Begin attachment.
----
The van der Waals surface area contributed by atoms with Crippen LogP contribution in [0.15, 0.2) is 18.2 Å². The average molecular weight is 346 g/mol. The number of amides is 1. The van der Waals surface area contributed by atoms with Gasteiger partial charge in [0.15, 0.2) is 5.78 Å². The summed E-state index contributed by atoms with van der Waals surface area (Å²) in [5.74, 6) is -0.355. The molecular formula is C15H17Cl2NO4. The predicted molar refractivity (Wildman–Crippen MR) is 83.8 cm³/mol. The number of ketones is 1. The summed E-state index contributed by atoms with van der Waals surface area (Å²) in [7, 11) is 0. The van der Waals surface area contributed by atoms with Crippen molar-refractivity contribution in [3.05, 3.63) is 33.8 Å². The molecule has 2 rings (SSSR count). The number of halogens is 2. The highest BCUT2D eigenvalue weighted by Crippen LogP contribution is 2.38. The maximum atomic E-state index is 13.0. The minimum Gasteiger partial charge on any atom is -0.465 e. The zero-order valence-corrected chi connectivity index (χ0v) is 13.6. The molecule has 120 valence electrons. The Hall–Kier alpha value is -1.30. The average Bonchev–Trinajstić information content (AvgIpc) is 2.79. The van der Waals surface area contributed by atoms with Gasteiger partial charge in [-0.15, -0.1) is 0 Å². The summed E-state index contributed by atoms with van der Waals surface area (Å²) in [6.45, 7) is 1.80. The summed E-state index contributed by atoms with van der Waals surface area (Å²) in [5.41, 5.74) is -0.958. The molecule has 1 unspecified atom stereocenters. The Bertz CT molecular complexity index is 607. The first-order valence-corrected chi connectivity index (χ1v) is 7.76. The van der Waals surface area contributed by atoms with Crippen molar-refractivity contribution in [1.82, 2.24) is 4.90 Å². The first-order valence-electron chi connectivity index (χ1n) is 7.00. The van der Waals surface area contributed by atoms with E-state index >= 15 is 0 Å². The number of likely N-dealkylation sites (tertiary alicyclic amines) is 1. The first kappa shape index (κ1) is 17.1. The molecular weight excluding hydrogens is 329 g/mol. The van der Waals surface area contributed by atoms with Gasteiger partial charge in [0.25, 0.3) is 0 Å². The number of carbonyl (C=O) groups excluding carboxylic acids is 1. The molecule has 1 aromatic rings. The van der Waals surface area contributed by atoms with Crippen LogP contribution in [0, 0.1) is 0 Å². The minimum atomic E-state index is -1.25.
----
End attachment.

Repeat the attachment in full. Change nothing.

The van der Waals surface area contributed by atoms with Crippen LogP contribution in [0.15, 0.2) is 18.2 Å². The average molecular weight is 346 g/mol. The number of amides is 1. The van der Waals surface area contributed by atoms with Gasteiger partial charge in [0.15, 0.2) is 5.78 Å². The summed E-state index contributed by atoms with van der Waals surface area (Å²) in [5.74, 6) is -0.355. The molecular formula is C15H17Cl2NO4. The predicted molar refractivity (Wildman–Crippen MR) is 83.8 cm³/mol. The number of ketones is 1. The summed E-state index contributed by atoms with van der Waals surface area (Å²) in [7, 11) is 0. The van der Waals surface area contributed by atoms with Crippen molar-refractivity contribution in [3.05, 3.63) is 33.8 Å². The molecule has 2 rings (SSSR count). The number of halogens is 2. The highest BCUT2D eigenvalue weighted by Crippen LogP contribution is 2.38. The maximum atomic E-state index is 13.0. The minimum Gasteiger partial charge on any atom is -0.465 e. The zero-order valence-corrected chi connectivity index (χ0v) is 13.6. The molecule has 120 valence electrons. The Hall–Kier alpha value is -1.30. The average Bonchev–Trinajstić information content (AvgIpc) is 2.79. The van der Waals surface area contributed by atoms with Gasteiger partial charge in [-0.15, -0.1) is 0 Å². The summed E-state index contributed by atoms with van der Waals surface area (Å²) in [6.45, 7) is 1.80. The summed E-state index contributed by atoms with van der Waals surface area (Å²) in [5.41, 5.74) is -0.958. The molecule has 1 unspecified atom stereocenters. The Bertz CT molecular complexity index is 607. The first-order valence-corrected chi connectivity index (χ1v) is 7.76. The van der Waals surface area contributed by atoms with Crippen molar-refractivity contribution in [1.82, 2.24) is 4.90 Å². The first-order valence-electron chi connectivity index (χ1n) is 7.00. The van der Waals surface area contributed by atoms with E-state index >= 15 is 0 Å². The number of likely N-dealkylation sites (tertiary alicyclic amines) is 1. The first kappa shape index (κ1) is 17.1. The molecular weight excluding hydrogens is 329 g/mol. The van der Waals surface area contributed by atoms with Gasteiger partial charge in [0.25, 0.3) is 0 Å². The number of carbonyl (C=O) groups excluding carboxylic acids is 1. The molecule has 1 aromatic rings. The van der Waals surface area contributed by atoms with Crippen LogP contribution in [0, 0.1) is 0 Å². The minimum atomic E-state index is -1.25.